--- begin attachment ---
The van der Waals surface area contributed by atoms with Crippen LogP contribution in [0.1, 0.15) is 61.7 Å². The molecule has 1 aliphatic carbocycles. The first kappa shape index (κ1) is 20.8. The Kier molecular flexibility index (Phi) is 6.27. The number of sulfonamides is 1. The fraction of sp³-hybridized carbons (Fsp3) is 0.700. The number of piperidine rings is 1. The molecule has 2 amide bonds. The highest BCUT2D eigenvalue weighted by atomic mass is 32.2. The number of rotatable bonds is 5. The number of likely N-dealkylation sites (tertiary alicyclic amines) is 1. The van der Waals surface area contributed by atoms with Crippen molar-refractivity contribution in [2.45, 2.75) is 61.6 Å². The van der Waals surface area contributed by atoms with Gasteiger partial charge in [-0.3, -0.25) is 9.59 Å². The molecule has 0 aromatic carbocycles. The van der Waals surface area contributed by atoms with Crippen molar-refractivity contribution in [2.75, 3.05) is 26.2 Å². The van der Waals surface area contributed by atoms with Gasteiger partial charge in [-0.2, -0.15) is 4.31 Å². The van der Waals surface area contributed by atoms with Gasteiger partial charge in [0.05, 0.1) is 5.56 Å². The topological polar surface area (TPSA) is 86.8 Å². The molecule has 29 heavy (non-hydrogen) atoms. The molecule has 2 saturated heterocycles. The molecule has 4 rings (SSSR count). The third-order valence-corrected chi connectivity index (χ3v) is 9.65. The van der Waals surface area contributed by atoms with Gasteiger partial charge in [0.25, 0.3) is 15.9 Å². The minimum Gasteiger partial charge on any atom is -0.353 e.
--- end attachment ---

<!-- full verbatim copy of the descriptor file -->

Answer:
The van der Waals surface area contributed by atoms with Crippen LogP contribution in [0.1, 0.15) is 61.7 Å². The molecule has 1 aliphatic carbocycles. The first kappa shape index (κ1) is 20.8. The Kier molecular flexibility index (Phi) is 6.27. The number of sulfonamides is 1. The fraction of sp³-hybridized carbons (Fsp3) is 0.700. The number of piperidine rings is 1. The molecule has 2 amide bonds. The highest BCUT2D eigenvalue weighted by atomic mass is 32.2. The number of rotatable bonds is 5. The number of likely N-dealkylation sites (tertiary alicyclic amines) is 1. The van der Waals surface area contributed by atoms with Crippen molar-refractivity contribution in [2.45, 2.75) is 61.6 Å². The van der Waals surface area contributed by atoms with Gasteiger partial charge in [-0.3, -0.25) is 9.59 Å². The molecule has 0 aromatic carbocycles. The van der Waals surface area contributed by atoms with Crippen molar-refractivity contribution in [2.75, 3.05) is 26.2 Å². The van der Waals surface area contributed by atoms with Gasteiger partial charge in [-0.2, -0.15) is 4.31 Å². The van der Waals surface area contributed by atoms with Gasteiger partial charge in [0.05, 0.1) is 5.56 Å². The topological polar surface area (TPSA) is 86.8 Å². The molecule has 29 heavy (non-hydrogen) atoms. The molecule has 2 saturated heterocycles. The molecule has 4 rings (SSSR count). The third-order valence-corrected chi connectivity index (χ3v) is 9.65. The van der Waals surface area contributed by atoms with Gasteiger partial charge in [0.25, 0.3) is 15.9 Å². The minimum Gasteiger partial charge on any atom is -0.353 e.